Since early 2000, the technologies already used and abused in the developed countries such as IVF, (commonly known as "Test Tube baby"), Embryo transfer, Frozen Embryo, "Intra-cytoplasmic sperm injection" or "ICSI", intra uterine insemination (IUI) etc. have found their ways into Bangladesh with clinics run by private practicing doctors, having been trained abroad on these technologies. They provide high "hopes" to infertile couples although the success rate is still very low. They charge high prices for the treatment almost Tk. 200000 to 300000. There are advertisements of the clinics and promotion in newspaper reports with photos of babies carried in the arms of the doctors (both male and female) as the "producer of the babies". The parents of the ART babies are hardly shown. There is no regulation on the safety or suitability of the techniques and if it fails it is seen as "bad luck" of the couple. More than 479 babies are already born although over 20,000 couples have sought treatment in different clinics so far.
It is the doctor, not the mother of the baby who is appearing in media with the IVF baby. It gives credit to the technology and the doctor, denying the pain and the complete pregnancy that the mother has gone through.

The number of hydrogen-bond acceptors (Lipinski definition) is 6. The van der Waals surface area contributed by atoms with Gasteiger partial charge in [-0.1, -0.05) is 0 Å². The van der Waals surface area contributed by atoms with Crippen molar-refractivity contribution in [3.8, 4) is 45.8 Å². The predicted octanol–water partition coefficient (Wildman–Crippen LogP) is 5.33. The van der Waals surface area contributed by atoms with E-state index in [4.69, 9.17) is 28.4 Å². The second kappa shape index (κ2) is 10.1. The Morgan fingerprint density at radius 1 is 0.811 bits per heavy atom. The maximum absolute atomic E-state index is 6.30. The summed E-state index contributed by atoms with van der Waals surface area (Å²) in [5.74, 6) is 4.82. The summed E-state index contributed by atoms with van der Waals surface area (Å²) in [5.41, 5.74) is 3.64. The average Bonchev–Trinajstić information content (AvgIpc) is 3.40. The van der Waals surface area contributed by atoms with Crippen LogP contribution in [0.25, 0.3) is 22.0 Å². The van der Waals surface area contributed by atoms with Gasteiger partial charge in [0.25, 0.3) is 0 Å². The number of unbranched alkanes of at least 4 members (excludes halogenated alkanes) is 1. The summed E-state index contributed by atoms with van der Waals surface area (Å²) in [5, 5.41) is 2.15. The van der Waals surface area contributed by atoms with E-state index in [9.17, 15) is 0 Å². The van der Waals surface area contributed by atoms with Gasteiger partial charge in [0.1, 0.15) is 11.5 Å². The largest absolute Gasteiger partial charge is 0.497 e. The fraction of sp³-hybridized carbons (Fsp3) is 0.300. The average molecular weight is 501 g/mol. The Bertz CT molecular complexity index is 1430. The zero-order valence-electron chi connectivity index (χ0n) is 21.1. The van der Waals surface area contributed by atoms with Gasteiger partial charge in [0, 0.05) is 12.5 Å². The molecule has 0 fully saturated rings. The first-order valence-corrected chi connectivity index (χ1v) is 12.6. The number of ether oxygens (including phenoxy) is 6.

Hearing about the Nobel Prize for Robert Edwards for developing IVF, I wonder if the technology is going to be pushed in more commercial way into the third world countries like Bangladesh with the label of Nobel Prize on it, so that no question can be raised.
Let me finish by recalling the famous Declaration of Comilla on reproductive technologies. Back in 1989, in a conference jointly organized by Feminist International Network for Resistance Against Reproductive and Genetic Engineering (FINRRAGE) and UBINIG held in Comilla, Bangladesh, it said, “We demand research into the prevention of infertility as well as an end to the stigmatization of the infertile. Infertility needs to be acknowledged as a social condition and not as a disease”. It also said, “We protest the use of in vitro fertilization in countries that wish to increase or decrease births. It is a dangerous dehumanizing technology. It uses women as living test sites and producers of eggs and embryos as raw material to enable scientists to work towards further control over the production and quality control of human beings and international business to accumulate profit.”